Email shows top doc got early warning on Legionnaires'
Lansing — The state’s top doctor was among high-level Michigan health officials briefed about a deadly Legionnaires’ disease outbreak in Genesee County nearly one year before it was publicly disclosed, state records show.
Dr. Matthew Davis, who served on Gov. Rick Snyder’s Flint water task force, has previously denied having any knowledge of the Legionnaires’ outbreak prior to his April 2015 departure from the Michigan Department of Health and Human Services as the state’s chief medical executive.
But Davis was a recipient of a Jan. 28, 2015, email sent to top DHHS officials sounding alarms about the respiratory disease infection outbreak in the Flint area — an outbreak that ended up killing 12 people in a span of 18 months in 2014 and 2015. The email was part of more than 303,000 pages of records about Flint’s water crisis the Snyder administration released publicly last week.
Davis, DHHS Chief Deputy Director Tim Becker, Deputy Director Susan Moran and state epidemiologist Corrine Miller were briefed in the email by Communicable Disease Division Director Jim Collins, who said he had concerns about “some elevated levels of Legionella infection that seems, anecdotally at least, to coincide with the change over in Flint water.”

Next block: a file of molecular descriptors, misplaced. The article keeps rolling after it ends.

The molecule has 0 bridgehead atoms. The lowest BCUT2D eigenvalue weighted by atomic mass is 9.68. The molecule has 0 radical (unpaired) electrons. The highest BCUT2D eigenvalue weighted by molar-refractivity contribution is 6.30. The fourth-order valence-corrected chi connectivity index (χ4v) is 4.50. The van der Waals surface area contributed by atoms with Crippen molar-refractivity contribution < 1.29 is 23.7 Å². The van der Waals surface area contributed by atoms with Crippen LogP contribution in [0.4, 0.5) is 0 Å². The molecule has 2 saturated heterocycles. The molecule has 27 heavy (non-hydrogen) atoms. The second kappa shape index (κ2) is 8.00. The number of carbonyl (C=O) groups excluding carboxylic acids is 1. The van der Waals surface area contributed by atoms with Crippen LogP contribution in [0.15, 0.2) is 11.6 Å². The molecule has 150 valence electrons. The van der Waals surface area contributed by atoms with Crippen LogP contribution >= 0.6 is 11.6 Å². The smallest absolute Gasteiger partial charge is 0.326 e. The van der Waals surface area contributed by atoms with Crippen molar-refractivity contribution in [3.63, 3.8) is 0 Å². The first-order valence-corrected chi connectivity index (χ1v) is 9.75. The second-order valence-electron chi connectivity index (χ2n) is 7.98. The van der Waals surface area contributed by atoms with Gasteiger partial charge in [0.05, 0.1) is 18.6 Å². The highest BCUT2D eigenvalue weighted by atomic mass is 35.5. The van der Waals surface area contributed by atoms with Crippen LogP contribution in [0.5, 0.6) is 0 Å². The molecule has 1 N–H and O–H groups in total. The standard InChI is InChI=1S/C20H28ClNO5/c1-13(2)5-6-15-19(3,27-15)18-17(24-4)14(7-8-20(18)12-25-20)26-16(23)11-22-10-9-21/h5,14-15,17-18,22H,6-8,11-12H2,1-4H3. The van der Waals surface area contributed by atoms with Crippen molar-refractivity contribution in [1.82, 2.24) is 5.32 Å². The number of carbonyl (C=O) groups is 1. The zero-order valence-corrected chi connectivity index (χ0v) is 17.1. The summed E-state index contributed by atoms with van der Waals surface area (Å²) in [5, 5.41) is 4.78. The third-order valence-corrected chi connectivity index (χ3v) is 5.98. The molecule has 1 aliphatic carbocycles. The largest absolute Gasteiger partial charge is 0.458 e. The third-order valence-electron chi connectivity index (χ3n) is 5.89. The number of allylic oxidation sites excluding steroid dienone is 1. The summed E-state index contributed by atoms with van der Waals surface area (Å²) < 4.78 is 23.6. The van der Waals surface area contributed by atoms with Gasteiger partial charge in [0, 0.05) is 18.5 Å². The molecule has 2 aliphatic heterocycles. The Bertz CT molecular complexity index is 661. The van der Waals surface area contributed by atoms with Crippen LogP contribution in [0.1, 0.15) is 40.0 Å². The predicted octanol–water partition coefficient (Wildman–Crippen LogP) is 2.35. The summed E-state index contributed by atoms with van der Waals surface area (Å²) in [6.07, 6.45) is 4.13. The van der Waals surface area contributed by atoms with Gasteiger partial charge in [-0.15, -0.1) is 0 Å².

Collins’ email detailed problems the Genesee County Health Department was having investigating the source of the outbreak, including a bureaucratic roadblock that forced a county official to later file a Freedom of Information Act request with the City of Flint to get water test results. The county began to raise concerns to the state about the change in the region’s water source in October 2014, six months after the Flint River was tapped as the source of the municipal water system.
Collins’ 2015 email included potential scenarios about how Legionella — the bacteria that causes the deadly Legionnaires’ respiratory disease — may be growing in Flint’s pipes.
The detailed briefing seems to contradict Davis’ previous statements that the Legionnaires’ outbreak had not risen to his level.